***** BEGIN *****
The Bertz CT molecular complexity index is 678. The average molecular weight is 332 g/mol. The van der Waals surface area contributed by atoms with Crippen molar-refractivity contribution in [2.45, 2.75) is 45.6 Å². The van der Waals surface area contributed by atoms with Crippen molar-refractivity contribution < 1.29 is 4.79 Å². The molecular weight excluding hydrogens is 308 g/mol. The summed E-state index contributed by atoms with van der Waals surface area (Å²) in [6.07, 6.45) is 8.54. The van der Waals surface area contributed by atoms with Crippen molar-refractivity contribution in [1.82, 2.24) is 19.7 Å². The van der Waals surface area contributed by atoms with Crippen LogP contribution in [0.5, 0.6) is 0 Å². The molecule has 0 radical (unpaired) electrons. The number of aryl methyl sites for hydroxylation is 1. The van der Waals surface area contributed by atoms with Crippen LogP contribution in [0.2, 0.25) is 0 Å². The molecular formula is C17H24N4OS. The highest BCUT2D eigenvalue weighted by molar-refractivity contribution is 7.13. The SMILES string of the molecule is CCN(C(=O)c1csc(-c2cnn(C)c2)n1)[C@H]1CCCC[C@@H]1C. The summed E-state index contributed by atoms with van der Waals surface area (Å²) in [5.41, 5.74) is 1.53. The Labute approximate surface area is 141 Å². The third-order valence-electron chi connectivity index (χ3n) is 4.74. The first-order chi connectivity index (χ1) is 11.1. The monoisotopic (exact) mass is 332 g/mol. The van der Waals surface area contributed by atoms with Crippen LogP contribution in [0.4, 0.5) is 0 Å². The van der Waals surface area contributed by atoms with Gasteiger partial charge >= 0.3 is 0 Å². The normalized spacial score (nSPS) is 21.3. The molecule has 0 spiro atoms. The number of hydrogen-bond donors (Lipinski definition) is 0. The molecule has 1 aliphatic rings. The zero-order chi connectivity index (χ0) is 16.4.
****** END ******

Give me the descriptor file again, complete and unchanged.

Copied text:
The Bertz CT molecular complexity index is 678. The average molecular weight is 332 g/mol. The van der Waals surface area contributed by atoms with Crippen molar-refractivity contribution in [2.45, 2.75) is 45.6 Å². The van der Waals surface area contributed by atoms with Crippen molar-refractivity contribution < 1.29 is 4.79 Å². The molecular weight excluding hydrogens is 308 g/mol. The summed E-state index contributed by atoms with van der Waals surface area (Å²) in [6.07, 6.45) is 8.54. The van der Waals surface area contributed by atoms with Crippen molar-refractivity contribution in [1.82, 2.24) is 19.7 Å². The van der Waals surface area contributed by atoms with Crippen LogP contribution in [0.5, 0.6) is 0 Å². The molecule has 0 radical (unpaired) electrons. The number of aryl methyl sites for hydroxylation is 1. The van der Waals surface area contributed by atoms with Crippen LogP contribution in [0.2, 0.25) is 0 Å². The molecular formula is C17H24N4OS. The highest BCUT2D eigenvalue weighted by molar-refractivity contribution is 7.13. The SMILES string of the molecule is CCN(C(=O)c1csc(-c2cnn(C)c2)n1)[C@H]1CCCC[C@@H]1C. The summed E-state index contributed by atoms with van der Waals surface area (Å²) in [5.41, 5.74) is 1.53. The Labute approximate surface area is 141 Å². The third-order valence-electron chi connectivity index (χ3n) is 4.74. The first-order chi connectivity index (χ1) is 11.1. The monoisotopic (exact) mass is 332 g/mol. The van der Waals surface area contributed by atoms with Crippen LogP contribution in [0.4, 0.5) is 0 Å². The van der Waals surface area contributed by atoms with Gasteiger partial charge >= 0.3 is 0 Å². The normalized spacial score (nSPS) is 21.3. The molecule has 0 spiro atoms. The number of hydrogen-bond donors (Lipinski definition) is 0. The molecule has 1 aliphatic rings. The zero-order chi connectivity index (χ0) is 16.4.